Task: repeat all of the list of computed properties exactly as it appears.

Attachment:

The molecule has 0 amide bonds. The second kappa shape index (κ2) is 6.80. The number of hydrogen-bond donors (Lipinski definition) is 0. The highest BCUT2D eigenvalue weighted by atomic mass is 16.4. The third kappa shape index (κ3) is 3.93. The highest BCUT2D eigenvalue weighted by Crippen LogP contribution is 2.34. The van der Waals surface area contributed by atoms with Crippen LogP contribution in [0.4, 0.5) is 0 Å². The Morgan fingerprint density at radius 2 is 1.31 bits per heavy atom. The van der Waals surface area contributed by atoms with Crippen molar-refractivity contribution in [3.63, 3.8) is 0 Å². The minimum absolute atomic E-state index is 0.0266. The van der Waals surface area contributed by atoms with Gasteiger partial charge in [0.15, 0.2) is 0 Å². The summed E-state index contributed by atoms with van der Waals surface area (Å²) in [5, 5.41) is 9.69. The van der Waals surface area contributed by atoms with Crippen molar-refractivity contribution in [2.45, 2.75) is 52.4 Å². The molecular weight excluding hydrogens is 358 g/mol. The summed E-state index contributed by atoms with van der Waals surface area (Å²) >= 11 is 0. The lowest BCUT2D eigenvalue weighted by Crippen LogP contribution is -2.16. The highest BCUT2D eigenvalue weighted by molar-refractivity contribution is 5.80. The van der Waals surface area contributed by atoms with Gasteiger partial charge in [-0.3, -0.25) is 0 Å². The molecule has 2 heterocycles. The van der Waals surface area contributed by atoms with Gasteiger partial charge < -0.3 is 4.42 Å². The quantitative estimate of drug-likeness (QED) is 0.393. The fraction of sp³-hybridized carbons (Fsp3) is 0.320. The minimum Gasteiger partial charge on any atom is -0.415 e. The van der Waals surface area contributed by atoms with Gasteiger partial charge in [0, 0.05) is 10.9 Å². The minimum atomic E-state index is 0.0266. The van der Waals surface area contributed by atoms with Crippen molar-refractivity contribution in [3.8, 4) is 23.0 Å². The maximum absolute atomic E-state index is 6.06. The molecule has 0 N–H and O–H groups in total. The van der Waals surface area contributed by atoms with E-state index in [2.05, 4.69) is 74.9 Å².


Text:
The molecule has 0 amide bonds. The second kappa shape index (κ2) is 6.80. The number of hydrogen-bond donors (Lipinski definition) is 0. The highest BCUT2D eigenvalue weighted by atomic mass is 16.4. The third kappa shape index (κ3) is 3.93. The highest BCUT2D eigenvalue weighted by Crippen LogP contribution is 2.34. The van der Waals surface area contributed by atoms with Crippen LogP contribution in [0.4, 0.5) is 0 Å². The Morgan fingerprint density at radius 2 is 1.31 bits per heavy atom. The van der Waals surface area contributed by atoms with Crippen molar-refractivity contribution in [3.63, 3.8) is 0 Å². The minimum absolute atomic E-state index is 0.0266. The van der Waals surface area contributed by atoms with Gasteiger partial charge in [0.15, 0.2) is 0 Å². The summed E-state index contributed by atoms with van der Waals surface area (Å²) in [5, 5.41) is 9.69. The van der Waals surface area contributed by atoms with Crippen molar-refractivity contribution in [2.45, 2.75) is 52.4 Å². The molecular weight excluding hydrogens is 358 g/mol. The summed E-state index contributed by atoms with van der Waals surface area (Å²) >= 11 is 0. The lowest BCUT2D eigenvalue weighted by Crippen LogP contribution is -2.16. The highest BCUT2D eigenvalue weighted by molar-refractivity contribution is 5.80. The van der Waals surface area contributed by atoms with Gasteiger partial charge in [-0.3, -0.25) is 0 Å². The molecule has 2 heterocycles. The van der Waals surface area contributed by atoms with Gasteiger partial charge < -0.3 is 4.42 Å². The quantitative estimate of drug-likeness (QED) is 0.393. The fraction of sp³-hybridized carbons (Fsp3) is 0.320. The minimum Gasteiger partial charge on any atom is -0.415 e. The van der Waals surface area contributed by atoms with Gasteiger partial charge in [0, 0.05) is 10.9 Å². The minimum atomic E-state index is 0.0266. The van der Waals surface area contributed by atoms with Crippen molar-refractivity contribution in [3.8, 4) is 23.0 Å². The maximum absolute atomic E-state index is 6.06. The molecule has 0 N–H and O–H groups in total. The van der Waals surface area contributed by atoms with E-state index in [2.05, 4.69) is 74.9 Å².